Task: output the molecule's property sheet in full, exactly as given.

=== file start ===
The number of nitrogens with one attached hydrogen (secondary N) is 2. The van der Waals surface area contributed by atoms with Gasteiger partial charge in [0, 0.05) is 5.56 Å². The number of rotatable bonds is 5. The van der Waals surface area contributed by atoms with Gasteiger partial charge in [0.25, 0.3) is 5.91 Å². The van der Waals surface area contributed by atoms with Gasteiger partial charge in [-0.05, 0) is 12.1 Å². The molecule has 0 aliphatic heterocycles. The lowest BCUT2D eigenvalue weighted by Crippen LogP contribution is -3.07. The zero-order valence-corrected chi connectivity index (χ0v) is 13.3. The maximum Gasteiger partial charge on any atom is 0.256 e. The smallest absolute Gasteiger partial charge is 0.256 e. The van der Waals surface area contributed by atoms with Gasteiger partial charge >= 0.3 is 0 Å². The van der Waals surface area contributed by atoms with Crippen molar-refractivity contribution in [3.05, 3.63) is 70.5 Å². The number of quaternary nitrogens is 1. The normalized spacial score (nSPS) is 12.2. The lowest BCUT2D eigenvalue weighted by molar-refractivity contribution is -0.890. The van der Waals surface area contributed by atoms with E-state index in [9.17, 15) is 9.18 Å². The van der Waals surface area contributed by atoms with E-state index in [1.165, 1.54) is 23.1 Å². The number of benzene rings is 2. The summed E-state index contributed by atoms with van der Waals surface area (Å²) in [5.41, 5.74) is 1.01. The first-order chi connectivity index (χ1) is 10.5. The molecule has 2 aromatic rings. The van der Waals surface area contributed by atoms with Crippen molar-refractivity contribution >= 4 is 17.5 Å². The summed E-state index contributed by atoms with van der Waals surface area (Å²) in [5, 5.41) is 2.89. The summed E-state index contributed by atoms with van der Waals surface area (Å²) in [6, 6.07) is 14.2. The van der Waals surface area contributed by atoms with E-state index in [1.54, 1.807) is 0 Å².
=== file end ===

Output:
The number of nitrogens with one attached hydrogen (secondary N) is 2. The van der Waals surface area contributed by atoms with Gasteiger partial charge in [0, 0.05) is 5.56 Å². The number of rotatable bonds is 5. The van der Waals surface area contributed by atoms with Gasteiger partial charge in [0.25, 0.3) is 5.91 Å². The van der Waals surface area contributed by atoms with Gasteiger partial charge in [-0.05, 0) is 12.1 Å². The molecule has 0 aliphatic heterocycles. The lowest BCUT2D eigenvalue weighted by Crippen LogP contribution is -3.07. The zero-order valence-corrected chi connectivity index (χ0v) is 13.3. The maximum Gasteiger partial charge on any atom is 0.256 e. The smallest absolute Gasteiger partial charge is 0.256 e. The van der Waals surface area contributed by atoms with Gasteiger partial charge >= 0.3 is 0 Å². The van der Waals surface area contributed by atoms with Crippen molar-refractivity contribution in [3.05, 3.63) is 70.5 Å². The number of quaternary nitrogens is 1. The normalized spacial score (nSPS) is 12.2. The lowest BCUT2D eigenvalue weighted by molar-refractivity contribution is -0.890. The van der Waals surface area contributed by atoms with E-state index in [9.17, 15) is 9.18 Å². The van der Waals surface area contributed by atoms with E-state index in [1.165, 1.54) is 23.1 Å². The number of benzene rings is 2. The summed E-state index contributed by atoms with van der Waals surface area (Å²) in [5.41, 5.74) is 1.01. The first-order chi connectivity index (χ1) is 10.5. The molecule has 2 aromatic rings. The van der Waals surface area contributed by atoms with Crippen molar-refractivity contribution >= 4 is 17.5 Å². The summed E-state index contributed by atoms with van der Waals surface area (Å²) in [5, 5.41) is 2.89. The summed E-state index contributed by atoms with van der Waals surface area (Å²) in [6, 6.07) is 14.2. The van der Waals surface area contributed by atoms with E-state index in [1.54, 1.807) is 0 Å².